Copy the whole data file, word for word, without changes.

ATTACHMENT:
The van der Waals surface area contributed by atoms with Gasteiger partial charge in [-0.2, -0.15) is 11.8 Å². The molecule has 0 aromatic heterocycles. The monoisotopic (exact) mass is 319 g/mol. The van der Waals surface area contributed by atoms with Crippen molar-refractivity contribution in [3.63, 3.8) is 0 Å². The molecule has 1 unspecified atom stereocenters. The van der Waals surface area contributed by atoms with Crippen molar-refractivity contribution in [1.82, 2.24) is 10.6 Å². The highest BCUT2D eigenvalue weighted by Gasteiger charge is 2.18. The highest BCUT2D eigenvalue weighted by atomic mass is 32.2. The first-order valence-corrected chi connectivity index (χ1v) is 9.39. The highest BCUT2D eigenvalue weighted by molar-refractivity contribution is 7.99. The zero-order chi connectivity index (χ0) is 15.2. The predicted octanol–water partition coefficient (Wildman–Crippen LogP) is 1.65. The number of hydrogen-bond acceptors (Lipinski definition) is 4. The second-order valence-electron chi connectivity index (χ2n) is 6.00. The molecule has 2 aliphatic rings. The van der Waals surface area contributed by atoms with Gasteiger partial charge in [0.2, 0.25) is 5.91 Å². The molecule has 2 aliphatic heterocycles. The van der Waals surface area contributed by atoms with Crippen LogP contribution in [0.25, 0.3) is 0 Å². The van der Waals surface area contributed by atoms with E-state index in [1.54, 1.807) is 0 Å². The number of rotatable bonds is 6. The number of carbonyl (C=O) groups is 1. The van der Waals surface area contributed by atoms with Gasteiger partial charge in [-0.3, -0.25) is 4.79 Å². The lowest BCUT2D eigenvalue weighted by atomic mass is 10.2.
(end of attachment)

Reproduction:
The van der Waals surface area contributed by atoms with Gasteiger partial charge in [-0.2, -0.15) is 11.8 Å². The molecule has 0 aromatic heterocycles. The monoisotopic (exact) mass is 319 g/mol. The van der Waals surface area contributed by atoms with Crippen molar-refractivity contribution in [3.63, 3.8) is 0 Å². The molecule has 1 unspecified atom stereocenters. The van der Waals surface area contributed by atoms with Crippen molar-refractivity contribution in [1.82, 2.24) is 10.6 Å². The highest BCUT2D eigenvalue weighted by Gasteiger charge is 2.18. The highest BCUT2D eigenvalue weighted by atomic mass is 32.2. The first-order valence-corrected chi connectivity index (χ1v) is 9.39. The highest BCUT2D eigenvalue weighted by molar-refractivity contribution is 7.99. The zero-order chi connectivity index (χ0) is 15.2. The predicted octanol–water partition coefficient (Wildman–Crippen LogP) is 1.65. The number of hydrogen-bond acceptors (Lipinski definition) is 4. The second-order valence-electron chi connectivity index (χ2n) is 6.00. The molecule has 2 aliphatic rings. The van der Waals surface area contributed by atoms with Gasteiger partial charge in [0.2, 0.25) is 5.91 Å². The molecule has 2 aliphatic heterocycles. The van der Waals surface area contributed by atoms with Crippen LogP contribution in [0.25, 0.3) is 0 Å². The van der Waals surface area contributed by atoms with E-state index in [1.54, 1.807) is 0 Å². The number of rotatable bonds is 6. The number of carbonyl (C=O) groups is 1. The van der Waals surface area contributed by atoms with Gasteiger partial charge in [-0.3, -0.25) is 4.79 Å². The lowest BCUT2D eigenvalue weighted by atomic mass is 10.2.